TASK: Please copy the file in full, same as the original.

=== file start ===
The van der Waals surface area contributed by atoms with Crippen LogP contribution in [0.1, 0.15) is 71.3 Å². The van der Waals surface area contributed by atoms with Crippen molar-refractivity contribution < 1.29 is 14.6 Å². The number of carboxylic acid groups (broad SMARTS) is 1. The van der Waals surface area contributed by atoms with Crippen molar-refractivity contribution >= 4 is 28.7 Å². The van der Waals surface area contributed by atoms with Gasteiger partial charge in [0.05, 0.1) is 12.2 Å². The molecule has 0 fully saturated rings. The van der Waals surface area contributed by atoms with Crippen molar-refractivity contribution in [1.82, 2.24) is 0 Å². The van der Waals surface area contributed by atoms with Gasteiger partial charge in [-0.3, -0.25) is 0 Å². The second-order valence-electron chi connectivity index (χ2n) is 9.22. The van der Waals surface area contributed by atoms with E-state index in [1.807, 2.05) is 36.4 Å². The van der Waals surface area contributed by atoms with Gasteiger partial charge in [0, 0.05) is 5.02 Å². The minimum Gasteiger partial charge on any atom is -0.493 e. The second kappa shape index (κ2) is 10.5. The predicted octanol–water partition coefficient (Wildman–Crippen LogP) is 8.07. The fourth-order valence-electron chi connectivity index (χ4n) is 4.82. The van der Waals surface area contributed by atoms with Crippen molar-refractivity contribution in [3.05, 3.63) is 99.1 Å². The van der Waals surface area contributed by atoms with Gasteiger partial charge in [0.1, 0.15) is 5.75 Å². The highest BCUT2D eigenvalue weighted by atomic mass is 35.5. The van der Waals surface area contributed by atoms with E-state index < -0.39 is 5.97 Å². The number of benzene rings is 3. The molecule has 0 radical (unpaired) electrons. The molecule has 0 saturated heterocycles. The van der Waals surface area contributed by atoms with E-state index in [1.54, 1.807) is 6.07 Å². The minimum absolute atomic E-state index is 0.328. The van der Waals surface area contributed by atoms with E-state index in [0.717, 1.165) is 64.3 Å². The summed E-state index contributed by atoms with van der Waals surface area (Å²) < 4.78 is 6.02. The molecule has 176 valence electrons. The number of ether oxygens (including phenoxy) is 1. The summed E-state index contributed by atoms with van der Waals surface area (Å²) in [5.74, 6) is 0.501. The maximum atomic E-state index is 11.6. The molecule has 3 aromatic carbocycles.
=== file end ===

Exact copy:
The van der Waals surface area contributed by atoms with Crippen LogP contribution in [0.1, 0.15) is 71.3 Å². The van der Waals surface area contributed by atoms with Crippen molar-refractivity contribution < 1.29 is 14.6 Å². The number of carboxylic acid groups (broad SMARTS) is 1. The van der Waals surface area contributed by atoms with Crippen molar-refractivity contribution >= 4 is 28.7 Å². The van der Waals surface area contributed by atoms with Gasteiger partial charge in [0.05, 0.1) is 12.2 Å². The molecule has 0 fully saturated rings. The van der Waals surface area contributed by atoms with Crippen molar-refractivity contribution in [1.82, 2.24) is 0 Å². The van der Waals surface area contributed by atoms with Gasteiger partial charge in [-0.3, -0.25) is 0 Å². The second-order valence-electron chi connectivity index (χ2n) is 9.22. The van der Waals surface area contributed by atoms with E-state index in [1.807, 2.05) is 36.4 Å². The van der Waals surface area contributed by atoms with Gasteiger partial charge in [0, 0.05) is 5.02 Å². The minimum Gasteiger partial charge on any atom is -0.493 e. The second kappa shape index (κ2) is 10.5. The predicted octanol–water partition coefficient (Wildman–Crippen LogP) is 8.07. The fourth-order valence-electron chi connectivity index (χ4n) is 4.82. The van der Waals surface area contributed by atoms with Crippen molar-refractivity contribution in [3.05, 3.63) is 99.1 Å². The van der Waals surface area contributed by atoms with Gasteiger partial charge in [0.1, 0.15) is 5.75 Å². The highest BCUT2D eigenvalue weighted by atomic mass is 35.5. The van der Waals surface area contributed by atoms with E-state index < -0.39 is 5.97 Å². The number of benzene rings is 3. The molecule has 0 radical (unpaired) electrons. The molecule has 0 saturated heterocycles. The van der Waals surface area contributed by atoms with E-state index in [1.54, 1.807) is 6.07 Å². The minimum absolute atomic E-state index is 0.328. The van der Waals surface area contributed by atoms with E-state index in [0.717, 1.165) is 64.3 Å². The summed E-state index contributed by atoms with van der Waals surface area (Å²) < 4.78 is 6.02. The molecule has 176 valence electrons. The number of ether oxygens (including phenoxy) is 1. The summed E-state index contributed by atoms with van der Waals surface area (Å²) in [5.74, 6) is 0.501. The maximum atomic E-state index is 11.6. The molecule has 3 aromatic carbocycles.